OSCE Minsk Group countries committed to achieving the settlement of the Nagorno-Karabakh conflict
Azerbaijan, Baku, Nov. 30 /Trend E.Tariverdiyeva/
The Co-Chairs of the OSCE Minsk Group (Ambassadors Bernard Fassier of France, Robert Bradtke of the United States, and Igor Popov of the Russian Federation) and Ambassador Andrzej Kasprzyk (Personal Representative of the OSCE Chairperson-in-Office) traveled November 28-30 to Yerevan and Baku, says the statement of OSCE published on the website of the organization.
The Co-Chairs were accompanied by Ambassador Jacques Faure, who will succeed Ambassador Fassier as the French Co-Chair of the Minsk Group. In Yerevan the Co-Chairs met with President Serzh Sargsian, Foreign Minister Edvard Nalbandian, and Defense Minister Seyran Ohanyan; in Baku they met with President Ilham Aliyev, Foreign Minister Elmar Mammadyarov, and Defense Minister Safar Abiyev. In all these meetings, the Co-Chairs reaffirmed the strong commitment of their countries to assisting the sides in achieving a lasting and peaceful settlement of the Nagorno-Karabakh conflict.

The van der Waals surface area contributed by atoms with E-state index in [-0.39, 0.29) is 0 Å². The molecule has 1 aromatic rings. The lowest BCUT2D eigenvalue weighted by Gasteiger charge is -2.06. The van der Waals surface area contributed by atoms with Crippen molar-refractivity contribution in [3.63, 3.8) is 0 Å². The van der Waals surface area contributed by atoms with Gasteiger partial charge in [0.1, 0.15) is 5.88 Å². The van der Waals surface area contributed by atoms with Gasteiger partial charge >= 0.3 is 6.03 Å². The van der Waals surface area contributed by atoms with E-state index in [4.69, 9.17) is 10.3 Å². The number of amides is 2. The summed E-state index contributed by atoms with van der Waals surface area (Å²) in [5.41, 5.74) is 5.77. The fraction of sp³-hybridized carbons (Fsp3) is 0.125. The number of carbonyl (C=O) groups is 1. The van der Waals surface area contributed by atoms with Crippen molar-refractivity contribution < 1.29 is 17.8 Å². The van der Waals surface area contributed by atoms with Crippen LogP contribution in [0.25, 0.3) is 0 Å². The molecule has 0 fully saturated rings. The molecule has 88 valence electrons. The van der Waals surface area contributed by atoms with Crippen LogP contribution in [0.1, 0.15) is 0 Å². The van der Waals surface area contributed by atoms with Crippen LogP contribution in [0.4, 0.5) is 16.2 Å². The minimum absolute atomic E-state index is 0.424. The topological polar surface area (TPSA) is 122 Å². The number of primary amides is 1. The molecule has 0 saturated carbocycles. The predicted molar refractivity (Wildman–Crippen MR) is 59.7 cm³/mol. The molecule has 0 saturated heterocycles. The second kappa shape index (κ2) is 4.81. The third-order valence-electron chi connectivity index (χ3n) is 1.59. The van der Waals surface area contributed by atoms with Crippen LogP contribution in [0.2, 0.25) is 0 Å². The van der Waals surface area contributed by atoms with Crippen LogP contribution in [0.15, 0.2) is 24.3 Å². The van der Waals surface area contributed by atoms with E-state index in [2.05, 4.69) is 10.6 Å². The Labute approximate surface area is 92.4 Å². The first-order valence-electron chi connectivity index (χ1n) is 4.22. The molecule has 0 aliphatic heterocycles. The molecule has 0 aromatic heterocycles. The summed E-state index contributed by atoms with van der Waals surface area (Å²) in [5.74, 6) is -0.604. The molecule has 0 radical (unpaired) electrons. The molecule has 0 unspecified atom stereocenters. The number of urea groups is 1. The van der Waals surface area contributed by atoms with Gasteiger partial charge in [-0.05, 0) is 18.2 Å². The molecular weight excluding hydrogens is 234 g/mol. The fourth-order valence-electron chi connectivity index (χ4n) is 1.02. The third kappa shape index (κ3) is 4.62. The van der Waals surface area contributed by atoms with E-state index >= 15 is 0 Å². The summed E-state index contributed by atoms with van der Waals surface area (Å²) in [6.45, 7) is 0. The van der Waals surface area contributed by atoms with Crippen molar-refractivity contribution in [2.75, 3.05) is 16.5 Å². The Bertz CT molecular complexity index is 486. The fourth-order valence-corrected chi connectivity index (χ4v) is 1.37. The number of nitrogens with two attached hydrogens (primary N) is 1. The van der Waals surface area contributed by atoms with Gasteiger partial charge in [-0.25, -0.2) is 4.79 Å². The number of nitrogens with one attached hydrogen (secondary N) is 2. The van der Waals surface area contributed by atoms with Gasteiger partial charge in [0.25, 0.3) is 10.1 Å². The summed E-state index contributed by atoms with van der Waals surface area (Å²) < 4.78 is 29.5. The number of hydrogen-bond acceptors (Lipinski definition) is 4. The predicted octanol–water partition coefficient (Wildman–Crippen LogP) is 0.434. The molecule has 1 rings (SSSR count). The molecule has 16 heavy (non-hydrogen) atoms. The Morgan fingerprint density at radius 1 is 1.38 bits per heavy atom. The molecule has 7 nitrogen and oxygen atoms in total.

Noting recent reports of incidents along the Line of Contact, the Co-Chairs stressed again to the Presidents the importance of respecting the 1994 ceasefire agreement, said in press-release.
"They reiterated that such incidents demonstrate the need to implement the proposed mechanism to investigate incidents along the front-lines, on which the Presidents have agreed in principle. The Co-Chairs also discussed additional measures for enhancing confidence through people-to-people exchanges and efforts to preserve places of worship, cultural sites, and cemeteries", - said in the statement.
On November 29, the Co-Chairs crossed the border between Armenia and Azerbaijan by foot, and met on each side with local officials to discuss the situation in the border region. On November 30, the Co-Chairs met with representatives of Nagorno-Karabakh Azerbaijanis, and underscored that a peaceful settlement must include the right of all internally displaced persons and refugees to return to their former places of residence.
Looking ahead to the December OSCE Ministerial Council meeting in Vilnius, the Co-Chairs urged the sides to use this opportunity to reaffirm their commitment to seeking a peaceful settlement and moving beyond the unacceptable status quo, said in the statement.
The conflict between the two South Caucasus countries began in 1988 when Armenia made territorial claims against Azerbaijan. Armenian armed forces have occupied 20 percent of Azerbaijan since 1992, including the Nagorno-Karabakh region and 7 surrounding districts.
Azerbaijan and Armenia signed a ceasefire agreement in 1994.
The co-chairs of the OSCE Minsk Group - Russia, France, and the U.S. - are currently holding the peace negotiations.
Armenia has not yet implemented the U.N. Security Council's four resolutions on the liberation of the Nagorno-Karabakh and the surrounding regions.